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Migrants attempting to cross from Mexico are detained by U.S. Customs and Border Protection. Photo: Nick Ut/Getty Images

The number of migrants illegally crossing the U.S.-Mexico border this fiscal year is already the most since 2006 — with four months left to go, according to preliminary Customs and Border Protection (CBP) data obtained by Axios.

Why it matters: The numbers quantify a lingering problem. Nearly 900,000 migrants were stopped by the Border Patrol from Oct. 1 to May 31. There also were more than 170,000 apprehensions last month — in line with 20-year records set in March and April.

  • In addition, there continue to be significant numbers of migrants from more distant nations such as Ecuador, Venezuela, Cuba and Haiti, the data show.

The big picture: The Biden administration has successfully managed to quickly release unaccompanied minors from Border Patrol stations after a backup forced thousands to wait for days earlier in the year.

  • It also has managed to slowly decrease the total number of kids being held in shelters run by the Department of Health and Human Services.
  • Still, despite these efforts and the continued use of a Trump-era public health order to quickly turn back families and adults to Mexico, migrants continue to flock to the border.
  • Some migrants make multiple attempts to illegally cross the border — especially those kicked back to Mexico under the public health order. They are counted each time they are apprehended by Border Patrol.

By the numbers: The majority of border-crossers continue to come from Mexico (more than 40%) and the Northern Triangle countries of Guatemala, Honduras and El Salvador.

  • That said, some Border Patrol sectors in the southwest United States are seeing far more people from other, more distant nations.
  • In just five sectors, more than 32,000 Ecuadorians have been encountered at the U.S.-Mexico border this fiscal year. About 13,000 Brazilians have been stopped in the Yuma, Arizona, sector alone, on top of about 7,000 in two other sectors, according to the data.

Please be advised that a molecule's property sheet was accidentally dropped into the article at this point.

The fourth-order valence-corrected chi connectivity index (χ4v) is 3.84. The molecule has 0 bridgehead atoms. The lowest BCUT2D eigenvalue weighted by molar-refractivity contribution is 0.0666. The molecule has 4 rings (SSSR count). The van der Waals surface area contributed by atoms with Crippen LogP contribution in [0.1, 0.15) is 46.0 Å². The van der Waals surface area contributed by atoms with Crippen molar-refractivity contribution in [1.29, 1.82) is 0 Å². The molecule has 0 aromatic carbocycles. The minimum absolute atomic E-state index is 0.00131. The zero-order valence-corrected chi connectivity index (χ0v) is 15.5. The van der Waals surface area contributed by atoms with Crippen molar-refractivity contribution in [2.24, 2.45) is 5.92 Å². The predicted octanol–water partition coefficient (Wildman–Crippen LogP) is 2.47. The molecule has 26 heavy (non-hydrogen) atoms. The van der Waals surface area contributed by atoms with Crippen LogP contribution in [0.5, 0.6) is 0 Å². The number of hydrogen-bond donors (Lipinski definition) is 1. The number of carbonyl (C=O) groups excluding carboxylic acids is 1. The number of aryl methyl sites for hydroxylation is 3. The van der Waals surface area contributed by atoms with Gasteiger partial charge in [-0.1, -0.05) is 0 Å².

• There were fewer than 40,000 migrants not from Mexico, Guatemala, Honduras or El Salvador encountered by border officials for the entire fiscal year of 2018.

Between the lines: It's unclear from the preliminary data the exact number of migrants who attempted to cross the border originating from countries other than Mexico and the Northern Triangle, but it could be more than 50,000.

What to watch: Vice President Kamala Harris was in Guatemala on Monday before traveling to Mexico for meetings Tuesday as she leads the administration's effort to address the root causes of this migration.

  • They include crime, government corruption and lackluster responses to natural disasters and the coronavirus pandemic throughout the Northern Triangle.
  • The administration also is asking Mexico to ramp up its own migration enforcement and take in more families rejected by the U.S. under the public health order, BuzzFeed reported.

Go deeper

Sep 7, 2021 - World

Mexico's supreme court decriminalizes abortion

A woman takes part during a demonstration by feminist group Marea Verde to demand the decriminalization of abortion in Mexico. Photo: Rodolfo Flores/Eyepix Group/Barcroft Media via Getty Images

Mexico's supreme court on Tuesday declared that it is unconstitutional to penalize abortion, with magistrates voting unanimously to decriminalize the procedure in the country.

Why it matters: Mexico — now the fifth Latin American country to decriminalize abortion — is now the most populous country in the region to allow the practice, the Washington Post reports. The country has the world's second-largest Catholic population, after Brazil.

El Salvador buys 400 bitcoin ahead of making it legal currency

President Nayib Bukele in the Legislative Assembly building in San Salvador, El Salvador, in June. Photo: Camilo Freedman/Bloomberg via Getty Images

El Salvador bought its first 400 bitcoins on Monday, and President Nayib Bukele pledged to buy "a lot more" ahead of adopting the cryptocurrency as legal tender.

Why it matters: El Salvador will become on Tuesday the first country to formally adopt bitcoin — marking the "biggest test" the digital currency has faced in its 12-year history, per Bloomberg.

23 mins ago - Technology

3D printing's next act: big metal objects

Chief Scientist Andy Bayramian makes modifications to the laser system on Seurat's 3D metal printer. Photo courtesy of Seurat Technologies.

A new metal 3D printing technology could revolutionize the way large industrial products like planes and cars are made, reducing the cost and carbon footprint of mass manufacturing.

Why it matters: 3D printing — also called additive manufacturing — has been used since the 1980s to make small plastic parts and prototypes. Metal printing is newer, and the challenge has been figuring out how to make things like large car parts faster and cheaper than traditional methods.